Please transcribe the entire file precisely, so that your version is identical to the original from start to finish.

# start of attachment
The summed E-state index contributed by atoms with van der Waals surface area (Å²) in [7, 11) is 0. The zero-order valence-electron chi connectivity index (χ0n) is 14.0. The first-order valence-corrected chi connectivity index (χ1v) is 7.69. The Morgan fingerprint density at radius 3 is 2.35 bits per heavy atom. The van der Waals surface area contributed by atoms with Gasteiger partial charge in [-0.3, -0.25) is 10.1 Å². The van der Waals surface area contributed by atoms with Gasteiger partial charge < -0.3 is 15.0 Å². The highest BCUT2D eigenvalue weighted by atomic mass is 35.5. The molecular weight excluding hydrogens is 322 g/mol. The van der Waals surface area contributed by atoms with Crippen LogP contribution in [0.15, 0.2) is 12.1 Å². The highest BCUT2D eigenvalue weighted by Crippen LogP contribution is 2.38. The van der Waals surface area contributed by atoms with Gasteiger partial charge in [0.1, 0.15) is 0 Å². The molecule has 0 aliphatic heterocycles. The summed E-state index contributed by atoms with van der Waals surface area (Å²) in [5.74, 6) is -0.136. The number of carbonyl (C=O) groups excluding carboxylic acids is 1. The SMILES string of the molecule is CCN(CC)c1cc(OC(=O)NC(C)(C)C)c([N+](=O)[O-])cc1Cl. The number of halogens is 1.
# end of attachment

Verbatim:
The summed E-state index contributed by atoms with van der Waals surface area (Å²) in [7, 11) is 0. The zero-order valence-electron chi connectivity index (χ0n) is 14.0. The first-order valence-corrected chi connectivity index (χ1v) is 7.69. The Morgan fingerprint density at radius 3 is 2.35 bits per heavy atom. The van der Waals surface area contributed by atoms with Gasteiger partial charge in [-0.3, -0.25) is 10.1 Å². The van der Waals surface area contributed by atoms with Gasteiger partial charge < -0.3 is 15.0 Å². The highest BCUT2D eigenvalue weighted by atomic mass is 35.5. The molecular weight excluding hydrogens is 322 g/mol. The van der Waals surface area contributed by atoms with Crippen LogP contribution in [0.15, 0.2) is 12.1 Å². The highest BCUT2D eigenvalue weighted by Crippen LogP contribution is 2.38. The van der Waals surface area contributed by atoms with Gasteiger partial charge in [0.1, 0.15) is 0 Å². The molecule has 0 aliphatic heterocycles. The summed E-state index contributed by atoms with van der Waals surface area (Å²) in [5.74, 6) is -0.136. The number of carbonyl (C=O) groups excluding carboxylic acids is 1. The SMILES string of the molecule is CCN(CC)c1cc(OC(=O)NC(C)(C)C)c([N+](=O)[O-])cc1Cl. The number of halogens is 1.